Lessons from the 1997 referendum - independence is about more than party politics

This Sunday will mark 25 years since the historic devolution referendum on September 11, 1997, which delivered a huge ‘Yes’ ‘Yes’ for a Scottish Parliament with tax-raising powers. It's instructive to look back on that moment of inspiration when Scotland stood together (minus the Conservatives) to do what was best for Scotland. 

Many in the Scottish independence movement today regard independence as primarily about creating a more progressive country. But the lesson from 1997 is how support for a Scottish Parliament grew across all parties and regions, breaking down political barriers and tribalism. At that historic moment, Scotland united to demand democracy. 

“Now is not the time” - for devolution

When John Major succeeded Margaret Thatcher in 1992, his response to the increasing consensus that Scotland needed its own Parliament was to refuse devolution, saying effectively - “Now is not the time”, much like the current and all potential future UK governments on an independence referendum. 

Major's stance felt undemocratic to many - three out of four Scots had voted for parties that supported devolution. On April 10, 1992, the day after that vote - which had been a poll-defying victory for the Conservatives, hundreds of demonstrators made their way to Edinburgh’s old Royal High School and began a “vigil for Scottish democracy” that was to last for five years. 

Aware of the growing strength of feeling, Major decided Scotland might be bought off with some attention. He sited the meeting of the leaders of the European Community in Edinburgh, which filled with delegates and representatives from all over Europe. Scotland’s response to being briefly on the world stage was a huge rally for “Scottish Democracy”, where 30,000 marched up the Mound.  Neal Ascherson records in his book Stone Voices a famous speech given that day by novelist William McIlvannay. He told the crowd: 

‘ “We gather here like refugees in the capital of our own country. We are almost seven hundred years old, and we are still wondering what we want to be when we grow up. Scotland is in an intolerable position. We must never acclimatize to it - never!"

‘And then, in a tone of tremendous pride, he said this. 'Scottishness is not some pedigree lineage. This is a mongrel tradition!' At those words, for reasons which perhaps neither he nor they ever quite understood, the crowd broke into cheers and applause which lasted on and on.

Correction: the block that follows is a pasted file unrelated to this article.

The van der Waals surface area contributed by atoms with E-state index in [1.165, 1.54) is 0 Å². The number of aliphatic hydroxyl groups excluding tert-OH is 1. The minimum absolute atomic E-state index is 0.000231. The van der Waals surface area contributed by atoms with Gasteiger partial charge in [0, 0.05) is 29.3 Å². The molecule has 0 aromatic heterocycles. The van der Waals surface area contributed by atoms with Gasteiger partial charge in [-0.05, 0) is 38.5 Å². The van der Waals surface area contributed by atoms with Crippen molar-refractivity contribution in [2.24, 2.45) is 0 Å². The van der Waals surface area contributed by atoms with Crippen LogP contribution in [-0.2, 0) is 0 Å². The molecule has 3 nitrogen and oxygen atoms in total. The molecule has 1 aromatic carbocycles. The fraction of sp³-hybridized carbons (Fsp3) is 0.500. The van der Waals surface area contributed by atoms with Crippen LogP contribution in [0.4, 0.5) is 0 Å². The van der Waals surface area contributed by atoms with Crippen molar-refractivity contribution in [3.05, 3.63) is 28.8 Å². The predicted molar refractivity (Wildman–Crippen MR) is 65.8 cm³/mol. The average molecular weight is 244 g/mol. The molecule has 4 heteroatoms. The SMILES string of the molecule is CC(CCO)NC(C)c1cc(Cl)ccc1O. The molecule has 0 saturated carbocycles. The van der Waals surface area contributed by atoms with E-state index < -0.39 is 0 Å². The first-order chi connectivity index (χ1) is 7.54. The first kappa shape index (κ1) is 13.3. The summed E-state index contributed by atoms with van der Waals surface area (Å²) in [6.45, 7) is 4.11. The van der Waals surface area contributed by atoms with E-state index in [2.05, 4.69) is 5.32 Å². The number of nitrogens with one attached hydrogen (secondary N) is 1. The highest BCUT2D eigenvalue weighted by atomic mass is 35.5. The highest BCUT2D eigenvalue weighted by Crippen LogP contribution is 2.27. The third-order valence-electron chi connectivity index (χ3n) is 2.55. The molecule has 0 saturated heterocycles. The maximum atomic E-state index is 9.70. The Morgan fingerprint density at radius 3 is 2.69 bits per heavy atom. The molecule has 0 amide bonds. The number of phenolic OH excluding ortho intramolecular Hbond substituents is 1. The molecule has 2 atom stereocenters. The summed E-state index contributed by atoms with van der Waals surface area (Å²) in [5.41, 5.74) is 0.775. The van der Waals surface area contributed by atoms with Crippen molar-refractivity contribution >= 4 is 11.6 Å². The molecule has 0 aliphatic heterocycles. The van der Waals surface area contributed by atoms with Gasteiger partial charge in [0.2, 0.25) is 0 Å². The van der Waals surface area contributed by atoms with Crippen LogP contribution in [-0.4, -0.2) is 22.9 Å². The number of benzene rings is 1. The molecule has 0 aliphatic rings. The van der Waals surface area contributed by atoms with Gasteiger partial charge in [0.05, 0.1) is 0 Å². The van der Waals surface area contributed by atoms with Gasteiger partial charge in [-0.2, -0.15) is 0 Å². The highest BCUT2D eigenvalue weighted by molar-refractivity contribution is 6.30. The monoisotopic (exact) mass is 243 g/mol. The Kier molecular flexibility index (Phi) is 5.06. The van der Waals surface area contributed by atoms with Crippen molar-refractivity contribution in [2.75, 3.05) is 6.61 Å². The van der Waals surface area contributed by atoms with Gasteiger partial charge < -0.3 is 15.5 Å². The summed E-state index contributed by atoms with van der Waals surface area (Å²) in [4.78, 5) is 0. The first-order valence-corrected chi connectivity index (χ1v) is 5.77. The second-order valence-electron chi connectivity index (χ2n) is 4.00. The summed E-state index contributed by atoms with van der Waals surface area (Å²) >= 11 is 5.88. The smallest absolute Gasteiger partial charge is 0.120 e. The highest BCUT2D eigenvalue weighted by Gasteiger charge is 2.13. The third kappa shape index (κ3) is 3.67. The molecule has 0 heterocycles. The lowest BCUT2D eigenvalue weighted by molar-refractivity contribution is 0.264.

"After that December mobilisation, the game was up. The Tories knew that they were doomed; Labour knew that they must deliver Scottish self-determination as soon as they came to power"

A Popular Movement 

It wasn't so much the political parties that drove Scotland's progress towards devolution but a groundswell of popular support and grassroots action across the nation. The groundwork for devolution was prepared by the Scottish Constitutional Convention (SCC) a cooperative of civic groups, churches and Scottish political parties that developed a Scottish devolution framework.

The SNP did not engage with the SCC as the other political parties refused to allow discussion on independence as an option and the Conservatives boycotted the meetings due to their objections to devolution.  The SNP did however, campaign for devolution once the referendum campaign began.

‘Think Twice’ fails to get official party and business backing backing

At the general election in May 1997, Tony Blair‘s Labour government swept to power, with a manifesto commitment to deliver devolution. The Conservatives lost all of their 11 Scottish seats. Neal wrote that the Scottish Conservatives were “still shattered” by that. “They were sick of being abused as anti-Scottish,”  

Campaigning for the devolution referendum got underway soon after that election. There was opposition but it was much less vociferous than it had been in 1979. The No campaign in 1997 was called ‘Think Twice’ and the Conservatives declined to grant it the party’s official support and business figures also failed to back the anti-devolution campaign. In contrast, the pro-devolution group Business for Scotland reached out to businesses large and small to convince them of the advantages of devolution. Scotland's future finance Minster Jim Mather said of Business for Scotland's campaign that: